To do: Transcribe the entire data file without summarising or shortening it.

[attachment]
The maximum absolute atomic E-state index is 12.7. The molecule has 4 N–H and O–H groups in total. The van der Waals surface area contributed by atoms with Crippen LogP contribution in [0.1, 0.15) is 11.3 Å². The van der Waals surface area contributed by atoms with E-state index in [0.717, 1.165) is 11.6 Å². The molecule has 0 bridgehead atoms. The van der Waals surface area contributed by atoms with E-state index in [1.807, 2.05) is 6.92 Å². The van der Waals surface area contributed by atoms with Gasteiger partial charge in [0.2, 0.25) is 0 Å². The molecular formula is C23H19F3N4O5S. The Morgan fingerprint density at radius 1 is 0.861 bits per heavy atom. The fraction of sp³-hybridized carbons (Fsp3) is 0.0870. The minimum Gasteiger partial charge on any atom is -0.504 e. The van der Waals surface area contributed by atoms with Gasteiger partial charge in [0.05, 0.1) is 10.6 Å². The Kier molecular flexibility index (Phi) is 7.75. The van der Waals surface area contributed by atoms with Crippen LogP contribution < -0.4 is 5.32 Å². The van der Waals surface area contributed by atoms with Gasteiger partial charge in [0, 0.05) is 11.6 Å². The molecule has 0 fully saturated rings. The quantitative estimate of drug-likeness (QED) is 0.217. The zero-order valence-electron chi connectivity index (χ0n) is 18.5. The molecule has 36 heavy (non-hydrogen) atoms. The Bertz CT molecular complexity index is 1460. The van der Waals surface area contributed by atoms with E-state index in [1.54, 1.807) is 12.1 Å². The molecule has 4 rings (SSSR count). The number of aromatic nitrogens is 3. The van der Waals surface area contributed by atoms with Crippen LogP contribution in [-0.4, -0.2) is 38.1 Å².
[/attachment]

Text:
The maximum absolute atomic E-state index is 12.7. The molecule has 4 N–H and O–H groups in total. The van der Waals surface area contributed by atoms with Crippen LogP contribution in [0.1, 0.15) is 11.3 Å². The van der Waals surface area contributed by atoms with E-state index in [0.717, 1.165) is 11.6 Å². The molecule has 0 bridgehead atoms. The van der Waals surface area contributed by atoms with E-state index in [1.807, 2.05) is 6.92 Å². The van der Waals surface area contributed by atoms with Gasteiger partial charge in [0.2, 0.25) is 0 Å². The molecular formula is C23H19F3N4O5S. The Morgan fingerprint density at radius 1 is 0.861 bits per heavy atom. The fraction of sp³-hybridized carbons (Fsp3) is 0.0870. The minimum Gasteiger partial charge on any atom is -0.504 e. The van der Waals surface area contributed by atoms with Gasteiger partial charge in [0.05, 0.1) is 10.6 Å². The Kier molecular flexibility index (Phi) is 7.75. The van der Waals surface area contributed by atoms with Crippen LogP contribution < -0.4 is 5.32 Å². The van der Waals surface area contributed by atoms with Gasteiger partial charge in [0, 0.05) is 11.6 Å². The molecule has 0 fully saturated rings. The quantitative estimate of drug-likeness (QED) is 0.217. The zero-order valence-electron chi connectivity index (χ0n) is 18.5. The molecule has 36 heavy (non-hydrogen) atoms. The Bertz CT molecular complexity index is 1460. The van der Waals surface area contributed by atoms with E-state index in [1.54, 1.807) is 12.1 Å². The molecule has 4 rings (SSSR count). The number of aromatic nitrogens is 3. The van der Waals surface area contributed by atoms with Crippen LogP contribution in [-0.4, -0.2) is 38.1 Å².